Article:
Here are drawings of the three most common bra backs with wide set straps. From left to right the T-back straps, the strap scoop and a front closing bra (with no hooks and eyes in the back). Even on someone with normal or square shoulders, the wide set straps are perched precariously on the edge.
Here are the same three bras on someone with sloping shoulders. Now we can see the problem. There is not a chance in h*** that these straps will stay on the shoulders for more than a few minutes. Add to the mix - the moving, bending, lifting and stretching that our arms and shoulders do during the day, these straps will become more than a nuisance very quickly.
What's a girl to do? After all, the wide set front straps are soooo sexy. In the front, they frame the face, and have a youthful look to them.
There is a solution. More than one, actually. You can keep your sexy wide set straps in the front and make alterations to the back. How can you do that? if you are sewing your own bras, the answer is easy. the alterations are made to the back pattern piece.
The first type of back if the T-back, so named because the straps join to the fabric in the back band at (more of less) a right angle. This is a very common bra back, especially since it is easy to produce. Often there is a small loop of strap elastic where the bra band joins the strap.
This type of strap is easy to move. The pink line is where the strap normally attaches.
All you have to do is move it closer to the centre back. Yes, moving it toward the centre back will help keep the straps on your shoulders. The distance to the beginning of the strap could be 1 1/2" or 37 mm. Could it be a little more? Of course, but remember, that every bit you move it out will be compounded by the stretch of the fabric in the back band, so even 1 1/2" (37 mm) won't end of that close when the tension is applied to the bra band. I find 1 1/2" to be a good distance for someone with sloping shoulders. it's my go-to measurement for this adjustment.
Next we have the scoop back. You can see how far the scoop is toward the side seam (the straight line) This back would certainly be problematic. Correct it by continuing the line along the centre back (where the hooks and eyes would go)
Now continue the line along the top edge of the bra back. Continue this line until it is (you guessed it) 1 1/2" (37 mm) from the first line you drew.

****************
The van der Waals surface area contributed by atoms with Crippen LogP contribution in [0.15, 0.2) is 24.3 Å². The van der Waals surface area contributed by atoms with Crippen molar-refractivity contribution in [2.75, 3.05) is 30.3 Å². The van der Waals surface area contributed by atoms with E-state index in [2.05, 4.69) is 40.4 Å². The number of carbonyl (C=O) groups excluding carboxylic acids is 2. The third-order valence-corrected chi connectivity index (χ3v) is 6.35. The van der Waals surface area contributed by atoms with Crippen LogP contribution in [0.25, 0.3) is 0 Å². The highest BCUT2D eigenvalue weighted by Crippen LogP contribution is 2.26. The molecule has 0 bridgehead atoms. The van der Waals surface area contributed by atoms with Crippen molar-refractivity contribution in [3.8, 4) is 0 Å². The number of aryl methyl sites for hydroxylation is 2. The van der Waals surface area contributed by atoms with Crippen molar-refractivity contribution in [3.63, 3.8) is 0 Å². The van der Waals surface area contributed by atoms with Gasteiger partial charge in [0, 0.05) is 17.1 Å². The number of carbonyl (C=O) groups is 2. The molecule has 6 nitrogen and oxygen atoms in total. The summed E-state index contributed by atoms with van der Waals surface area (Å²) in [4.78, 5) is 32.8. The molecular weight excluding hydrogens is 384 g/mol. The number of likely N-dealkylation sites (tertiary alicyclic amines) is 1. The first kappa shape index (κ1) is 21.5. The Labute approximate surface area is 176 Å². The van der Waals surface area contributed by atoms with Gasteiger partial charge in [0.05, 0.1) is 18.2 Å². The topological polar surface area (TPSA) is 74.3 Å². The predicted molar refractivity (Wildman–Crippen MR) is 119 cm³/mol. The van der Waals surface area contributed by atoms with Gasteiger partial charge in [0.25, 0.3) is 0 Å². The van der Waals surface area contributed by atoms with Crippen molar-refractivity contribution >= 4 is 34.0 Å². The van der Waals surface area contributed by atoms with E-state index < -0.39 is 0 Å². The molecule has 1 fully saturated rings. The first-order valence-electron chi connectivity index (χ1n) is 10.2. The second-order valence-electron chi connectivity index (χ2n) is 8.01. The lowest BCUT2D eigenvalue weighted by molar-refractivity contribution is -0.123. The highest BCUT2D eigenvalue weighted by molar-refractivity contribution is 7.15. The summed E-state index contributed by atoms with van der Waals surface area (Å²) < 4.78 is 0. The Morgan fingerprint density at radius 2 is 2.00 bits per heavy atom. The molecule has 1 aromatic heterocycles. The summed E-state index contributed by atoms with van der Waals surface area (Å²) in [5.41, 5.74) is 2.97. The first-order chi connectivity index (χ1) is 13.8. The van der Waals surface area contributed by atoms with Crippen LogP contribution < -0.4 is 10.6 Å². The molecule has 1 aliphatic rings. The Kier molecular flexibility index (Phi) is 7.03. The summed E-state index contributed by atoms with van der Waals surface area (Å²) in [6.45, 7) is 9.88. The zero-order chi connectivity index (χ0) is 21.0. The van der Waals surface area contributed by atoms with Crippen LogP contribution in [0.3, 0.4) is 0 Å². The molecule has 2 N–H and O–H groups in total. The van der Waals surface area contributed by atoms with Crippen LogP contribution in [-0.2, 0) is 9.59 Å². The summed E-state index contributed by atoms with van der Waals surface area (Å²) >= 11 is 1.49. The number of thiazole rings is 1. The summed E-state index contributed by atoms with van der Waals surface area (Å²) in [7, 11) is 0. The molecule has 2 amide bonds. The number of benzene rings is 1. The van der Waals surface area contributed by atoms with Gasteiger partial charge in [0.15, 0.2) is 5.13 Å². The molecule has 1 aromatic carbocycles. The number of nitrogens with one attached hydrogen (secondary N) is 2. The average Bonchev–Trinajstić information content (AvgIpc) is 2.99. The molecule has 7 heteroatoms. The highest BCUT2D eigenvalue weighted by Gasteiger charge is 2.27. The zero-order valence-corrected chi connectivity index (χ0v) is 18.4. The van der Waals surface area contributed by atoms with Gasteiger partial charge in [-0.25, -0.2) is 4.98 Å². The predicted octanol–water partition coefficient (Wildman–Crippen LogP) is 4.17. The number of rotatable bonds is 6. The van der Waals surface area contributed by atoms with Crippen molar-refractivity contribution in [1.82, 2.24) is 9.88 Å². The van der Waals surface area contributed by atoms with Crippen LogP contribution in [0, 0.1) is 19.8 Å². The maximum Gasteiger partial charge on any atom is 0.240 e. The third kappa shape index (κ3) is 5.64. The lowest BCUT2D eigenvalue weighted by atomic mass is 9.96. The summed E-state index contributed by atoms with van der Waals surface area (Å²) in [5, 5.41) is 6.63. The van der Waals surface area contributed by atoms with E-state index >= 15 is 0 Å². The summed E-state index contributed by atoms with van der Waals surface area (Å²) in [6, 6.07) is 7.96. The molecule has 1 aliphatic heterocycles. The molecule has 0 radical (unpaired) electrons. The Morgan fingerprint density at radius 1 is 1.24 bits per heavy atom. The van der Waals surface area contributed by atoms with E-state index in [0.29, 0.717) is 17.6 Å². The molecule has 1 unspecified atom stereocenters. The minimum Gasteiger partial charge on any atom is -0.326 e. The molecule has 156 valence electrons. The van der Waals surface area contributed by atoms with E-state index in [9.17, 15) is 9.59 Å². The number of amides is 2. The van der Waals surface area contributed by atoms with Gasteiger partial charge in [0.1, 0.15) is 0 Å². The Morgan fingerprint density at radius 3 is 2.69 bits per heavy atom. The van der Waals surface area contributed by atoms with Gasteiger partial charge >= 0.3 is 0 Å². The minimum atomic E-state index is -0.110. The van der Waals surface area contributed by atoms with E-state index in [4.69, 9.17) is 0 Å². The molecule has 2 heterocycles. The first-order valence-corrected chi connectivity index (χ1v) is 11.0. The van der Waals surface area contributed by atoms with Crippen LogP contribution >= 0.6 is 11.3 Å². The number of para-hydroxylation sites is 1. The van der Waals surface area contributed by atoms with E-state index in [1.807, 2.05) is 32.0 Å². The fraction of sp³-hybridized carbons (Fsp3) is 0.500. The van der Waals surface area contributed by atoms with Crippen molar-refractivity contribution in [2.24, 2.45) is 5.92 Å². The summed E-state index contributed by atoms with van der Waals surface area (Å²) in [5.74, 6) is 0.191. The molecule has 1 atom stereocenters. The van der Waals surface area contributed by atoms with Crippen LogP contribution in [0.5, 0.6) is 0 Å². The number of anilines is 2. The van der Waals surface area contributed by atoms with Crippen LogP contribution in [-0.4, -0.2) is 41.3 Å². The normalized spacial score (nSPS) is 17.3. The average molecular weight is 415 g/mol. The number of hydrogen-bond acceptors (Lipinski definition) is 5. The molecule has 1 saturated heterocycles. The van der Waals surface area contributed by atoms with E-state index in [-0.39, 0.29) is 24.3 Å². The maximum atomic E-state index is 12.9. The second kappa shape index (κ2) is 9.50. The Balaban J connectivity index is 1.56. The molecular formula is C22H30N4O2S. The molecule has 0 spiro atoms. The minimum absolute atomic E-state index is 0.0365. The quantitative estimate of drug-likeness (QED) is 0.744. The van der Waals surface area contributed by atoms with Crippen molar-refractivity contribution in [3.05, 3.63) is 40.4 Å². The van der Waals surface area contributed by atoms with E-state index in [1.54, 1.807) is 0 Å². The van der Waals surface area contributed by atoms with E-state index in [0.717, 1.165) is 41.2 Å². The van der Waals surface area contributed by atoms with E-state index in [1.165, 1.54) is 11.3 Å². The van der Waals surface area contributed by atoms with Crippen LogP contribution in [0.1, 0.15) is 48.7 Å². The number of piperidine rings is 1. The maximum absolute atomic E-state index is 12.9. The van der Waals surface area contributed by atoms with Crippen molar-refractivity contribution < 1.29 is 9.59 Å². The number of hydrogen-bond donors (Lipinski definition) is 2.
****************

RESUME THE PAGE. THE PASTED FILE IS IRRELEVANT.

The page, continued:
Now draw a curve from the point where the original hook and eye met the scoop and connect it to the end of the second line you drew, like so...
The revised bra back is ready to be cut out and sewn up!
Lastly, if you have a front closing bra with no hook and eye at all, here's a different type of solution. It's a bit more drafting but rest assured, these straps will NEVER fall off your shoulders. I promise!
Draw a line right in the centre of the bra back. If your pattern piece is one half of the pattern, intended to be cut out of the fabric on the fold, you may want to trace off the other side of the pattern, in order to draft this back. It is way easier to see the shape if the back is in one piece.
Now here is where the art meets the engineering. Your task will be to draw an extended Y-strap in the centre of the pattern piece. The extension does not have to be very tall, maybe a couple of inches (5 cm). Make sure the little arms of the Y are wide enough for you to sew elastic on, and tall enough to thread through a ring.
Here what the finished Y-back looks like with the rings sewn in place.
Yes, it looks like a mini racer back (sort of) but the advantages are many
- the straps will never fall off your shoulders. Honest, never.
- having the straps sit close to centre back will allow you to wear tanks and tops with cut away backs without your straps showing (Lordy, I hate seeing that)
- having the straps sit close to the centre back tends to put the front straps in on an angle toward the neck, which has a positive effect on the cleavage, similar to a halter top (and we all know how cleavage enhancing a halter is!)